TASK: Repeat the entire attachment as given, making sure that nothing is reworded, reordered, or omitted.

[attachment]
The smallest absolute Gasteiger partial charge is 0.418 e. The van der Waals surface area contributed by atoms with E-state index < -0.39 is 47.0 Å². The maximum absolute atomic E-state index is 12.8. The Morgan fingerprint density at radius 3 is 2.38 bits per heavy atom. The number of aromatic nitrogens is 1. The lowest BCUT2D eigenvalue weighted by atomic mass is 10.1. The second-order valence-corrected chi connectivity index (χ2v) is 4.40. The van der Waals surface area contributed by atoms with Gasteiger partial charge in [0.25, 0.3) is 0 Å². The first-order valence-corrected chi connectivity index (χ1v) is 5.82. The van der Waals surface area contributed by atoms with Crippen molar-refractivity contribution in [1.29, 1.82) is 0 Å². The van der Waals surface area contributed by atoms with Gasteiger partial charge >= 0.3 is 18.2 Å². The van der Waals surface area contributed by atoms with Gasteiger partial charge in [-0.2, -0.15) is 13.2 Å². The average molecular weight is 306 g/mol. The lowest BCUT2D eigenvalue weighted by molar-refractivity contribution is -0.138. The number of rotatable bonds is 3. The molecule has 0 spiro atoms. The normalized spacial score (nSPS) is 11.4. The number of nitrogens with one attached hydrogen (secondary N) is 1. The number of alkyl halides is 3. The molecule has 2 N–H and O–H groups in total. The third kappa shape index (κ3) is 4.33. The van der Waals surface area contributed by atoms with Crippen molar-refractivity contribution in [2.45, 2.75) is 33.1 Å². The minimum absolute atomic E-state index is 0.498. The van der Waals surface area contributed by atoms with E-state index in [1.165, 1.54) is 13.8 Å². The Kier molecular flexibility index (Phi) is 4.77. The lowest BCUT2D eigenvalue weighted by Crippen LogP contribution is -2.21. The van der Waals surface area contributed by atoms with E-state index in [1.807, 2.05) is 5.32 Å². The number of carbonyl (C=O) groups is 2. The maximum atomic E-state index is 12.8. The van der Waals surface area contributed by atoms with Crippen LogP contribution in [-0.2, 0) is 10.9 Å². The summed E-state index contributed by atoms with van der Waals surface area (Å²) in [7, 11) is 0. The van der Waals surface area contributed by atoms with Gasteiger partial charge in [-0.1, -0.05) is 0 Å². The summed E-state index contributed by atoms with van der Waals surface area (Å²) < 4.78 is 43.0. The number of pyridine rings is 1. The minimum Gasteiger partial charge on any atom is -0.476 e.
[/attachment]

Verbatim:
The smallest absolute Gasteiger partial charge is 0.418 e. The van der Waals surface area contributed by atoms with E-state index < -0.39 is 47.0 Å². The maximum absolute atomic E-state index is 12.8. The Morgan fingerprint density at radius 3 is 2.38 bits per heavy atom. The number of aromatic nitrogens is 1. The lowest BCUT2D eigenvalue weighted by atomic mass is 10.1. The second-order valence-corrected chi connectivity index (χ2v) is 4.40. The van der Waals surface area contributed by atoms with Gasteiger partial charge in [0.25, 0.3) is 0 Å². The first-order valence-corrected chi connectivity index (χ1v) is 5.82. The van der Waals surface area contributed by atoms with Crippen molar-refractivity contribution in [1.29, 1.82) is 0 Å². The van der Waals surface area contributed by atoms with Gasteiger partial charge >= 0.3 is 18.2 Å². The van der Waals surface area contributed by atoms with Gasteiger partial charge in [-0.2, -0.15) is 13.2 Å². The average molecular weight is 306 g/mol. The lowest BCUT2D eigenvalue weighted by molar-refractivity contribution is -0.138. The number of rotatable bonds is 3. The molecule has 0 spiro atoms. The normalized spacial score (nSPS) is 11.4. The number of nitrogens with one attached hydrogen (secondary N) is 1. The number of alkyl halides is 3. The molecule has 2 N–H and O–H groups in total. The third kappa shape index (κ3) is 4.33. The van der Waals surface area contributed by atoms with Crippen molar-refractivity contribution in [2.45, 2.75) is 33.1 Å². The minimum absolute atomic E-state index is 0.498. The van der Waals surface area contributed by atoms with E-state index in [1.165, 1.54) is 13.8 Å². The Kier molecular flexibility index (Phi) is 4.77. The lowest BCUT2D eigenvalue weighted by Crippen LogP contribution is -2.21. The van der Waals surface area contributed by atoms with E-state index in [1.807, 2.05) is 5.32 Å². The number of carbonyl (C=O) groups is 2. The maximum atomic E-state index is 12.8. The van der Waals surface area contributed by atoms with Crippen LogP contribution in [-0.2, 0) is 10.9 Å². The summed E-state index contributed by atoms with van der Waals surface area (Å²) in [7, 11) is 0. The van der Waals surface area contributed by atoms with Gasteiger partial charge in [-0.1, -0.05) is 0 Å². The summed E-state index contributed by atoms with van der Waals surface area (Å²) < 4.78 is 43.0. The number of pyridine rings is 1. The minimum Gasteiger partial charge on any atom is -0.476 e.